13 September 2018

Botswana Seeks to Escape Middle Income Trap

Francistown — The private sector has been urged to re-position itself to assist the country escape the middle income trap.

This refers to a situation where countries that have attained a certain level of development find it difficult to make the leap required to become advanced economies.

President Mokgweetsi Masisi made the call during a question and answer session dubbed, Conversation with the President at the just ended 15th National Business Conference. The biennial gathering was held under the theme: Breakthrough to a high income Botswana, The role of the private sector in charting the way.

President Masisi explained that government was doing its part through enrolling more students on technical courses and encouraging the use of information technology in the delivery of services.

In addition, he highlighted that while government was addressing the problem of skills mismatch, the private sector should also play its part in this regard. As a way of positioning the country's transition to a high income status, President Masisi also explained that global partners were going to be key in this objective as evidenced by the P340 million grant from China for key infrastructural projects that facilitate business innovation.

In this regard, President Masisi highlighted that government was also looking at increasing the number of science and engineering graduates and attaching them in innovative organisations in developed economies.

Furthermore, President Masisi noted that a high income status would only come about when Botswana improved her productivity levels, the quality of education, innovation, developed the financial sector and diversified her economy away from diamonds.

"I urge the private sector to up its game with regards to efforts aimed at economic diversification," he added.

Government, President Masisi explained, wanted to play a catalytic role to reboot its institutions, the private sector and civil society as these would be key ingredients to shrug of sluggish growth and facilitate the transition to high-income levels.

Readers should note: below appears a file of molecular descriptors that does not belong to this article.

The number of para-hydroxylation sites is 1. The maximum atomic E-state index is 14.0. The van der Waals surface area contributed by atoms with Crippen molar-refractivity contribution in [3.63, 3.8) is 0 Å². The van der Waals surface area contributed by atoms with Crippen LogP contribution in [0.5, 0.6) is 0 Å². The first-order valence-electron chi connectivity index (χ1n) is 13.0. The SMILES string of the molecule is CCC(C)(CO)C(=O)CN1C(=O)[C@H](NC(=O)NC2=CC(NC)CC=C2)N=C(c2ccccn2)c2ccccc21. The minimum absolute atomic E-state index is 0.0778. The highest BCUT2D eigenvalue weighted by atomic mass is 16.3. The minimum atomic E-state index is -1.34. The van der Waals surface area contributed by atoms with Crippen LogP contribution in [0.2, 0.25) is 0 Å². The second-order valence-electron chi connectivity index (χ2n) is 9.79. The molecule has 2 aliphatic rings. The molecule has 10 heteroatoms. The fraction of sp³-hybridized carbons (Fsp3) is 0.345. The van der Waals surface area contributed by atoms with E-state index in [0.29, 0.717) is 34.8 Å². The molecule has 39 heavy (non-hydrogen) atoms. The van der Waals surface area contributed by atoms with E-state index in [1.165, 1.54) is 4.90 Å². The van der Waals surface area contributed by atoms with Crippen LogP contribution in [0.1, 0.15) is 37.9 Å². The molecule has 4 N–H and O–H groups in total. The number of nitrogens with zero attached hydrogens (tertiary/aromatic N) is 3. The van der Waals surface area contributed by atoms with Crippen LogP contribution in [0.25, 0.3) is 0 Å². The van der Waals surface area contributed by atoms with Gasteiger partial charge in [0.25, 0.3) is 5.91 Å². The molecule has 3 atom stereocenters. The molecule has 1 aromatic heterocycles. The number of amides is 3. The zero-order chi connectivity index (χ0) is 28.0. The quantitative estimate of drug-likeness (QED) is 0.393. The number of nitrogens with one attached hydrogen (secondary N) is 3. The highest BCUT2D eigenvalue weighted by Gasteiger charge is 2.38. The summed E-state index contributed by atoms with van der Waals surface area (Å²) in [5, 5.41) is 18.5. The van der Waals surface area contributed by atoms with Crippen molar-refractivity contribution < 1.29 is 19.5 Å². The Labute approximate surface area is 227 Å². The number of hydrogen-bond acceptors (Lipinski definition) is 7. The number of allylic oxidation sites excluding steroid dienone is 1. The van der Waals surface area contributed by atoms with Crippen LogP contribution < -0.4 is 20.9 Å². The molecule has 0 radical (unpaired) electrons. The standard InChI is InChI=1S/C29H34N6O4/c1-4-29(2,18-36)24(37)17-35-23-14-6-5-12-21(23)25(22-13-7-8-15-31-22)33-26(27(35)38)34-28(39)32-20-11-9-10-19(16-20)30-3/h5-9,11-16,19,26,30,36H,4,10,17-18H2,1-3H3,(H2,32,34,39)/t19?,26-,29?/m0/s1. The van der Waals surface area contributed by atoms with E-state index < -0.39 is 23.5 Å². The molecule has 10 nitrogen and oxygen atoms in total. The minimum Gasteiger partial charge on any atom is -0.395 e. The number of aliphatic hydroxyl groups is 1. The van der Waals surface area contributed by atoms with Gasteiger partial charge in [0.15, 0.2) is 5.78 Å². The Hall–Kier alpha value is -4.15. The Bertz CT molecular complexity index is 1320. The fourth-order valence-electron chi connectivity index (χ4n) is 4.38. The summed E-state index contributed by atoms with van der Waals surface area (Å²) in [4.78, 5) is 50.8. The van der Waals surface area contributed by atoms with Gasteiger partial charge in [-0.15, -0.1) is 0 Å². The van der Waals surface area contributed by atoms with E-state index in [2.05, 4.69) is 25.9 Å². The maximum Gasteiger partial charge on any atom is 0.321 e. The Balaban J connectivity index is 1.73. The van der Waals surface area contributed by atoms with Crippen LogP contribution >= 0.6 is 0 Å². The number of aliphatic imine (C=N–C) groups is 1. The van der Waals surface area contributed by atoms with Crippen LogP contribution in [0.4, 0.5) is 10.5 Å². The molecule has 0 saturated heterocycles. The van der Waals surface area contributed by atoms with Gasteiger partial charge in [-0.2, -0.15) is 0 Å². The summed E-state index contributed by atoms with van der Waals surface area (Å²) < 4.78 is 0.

Botswana, he asserted, wanted to move away from resource-driven growth to growth based on high productivity, innovation emanating from business disruption.

In this pursuit, he added that the youth dividend would play a critical role in transforming the economy.

Consequently, he pleaded with the private sector to give young people a platform to implement their innovative ideas.

President Masisi further said while political goals were long term, most of the economy's needs were immediate.

"I want us to spend more energy exploring new ideas and content that is in demand in the knowledge economy," he said.

In order to assist Botswana to transition to a high income status, President Masisi said he was going to demand periodic accountability on targets that government had set.

He said if a high income status was to be attained, a deliberate decision had to be taken to identify and promote talent domestically, regionally and internationally.

However, he warned that as the country dreamt, it had to be realistic on what it could achieve and avoid biting more than it could chew. This, President Masisi highlighted, required the country to focus on areas where it had a competitive advantage.

The education system, he asserted, required to be improved so that it was world-class and was geared towards critical thinking and problem solving.

Going forward, President Masisi explained that there was need to project into future jobs by mapping skills that would be needed for a knowledge based economy.

On other issues, he explained that government wanted to grow the tourism industry by grouping new tourism operators.

This, the President said, would allow them to go into the market as an aggressive collective, owing to the fact that the country was small.

President Masisi also informed the private sector that all these initiatives would be guided by the National Development Plan 11 which was skewed towards areas where the country was competitive.

Meanwhile, Debswana managing director, Mr Balisi Bonyongo highlighted that Botswana became an upper middle income economy in 1991 after starting diamond mining in the 1970s.

Mr Bonyongo noted that diamond revenue growth put the country in this category where it was now stuck. However, he quipped that diamonds would not take Botswana out of the upper middle income level, saying it called for innovative thinking and divesrisfication of exports away from the extractive resources.

"Lets chart the future into 2036. Do we believe that high income status is attainable, if we do our actions should show," he said rhetorically.

The Debswana managing director highlighted that there was need to create a collective mindset and act on it.

Economic breakthrough and transition, he maintained, would not come through talking about past successes while productivity was plummeting. He also urged delegates to make an assessment and come up with ways of improving the country's work ethics while innovating.

He also urged both government and the private sector to make tough choices to attain Vision 2036.

Mr Bonyongo challenged technocrats and business leaders to identify things that they needed to stop doing in order for the country to attain a high income status.

He also urged them to identify those positive traits that needed to be carried forward. "Stop throwing money at things that don't work for the economy," he opined..

Source : BOPA

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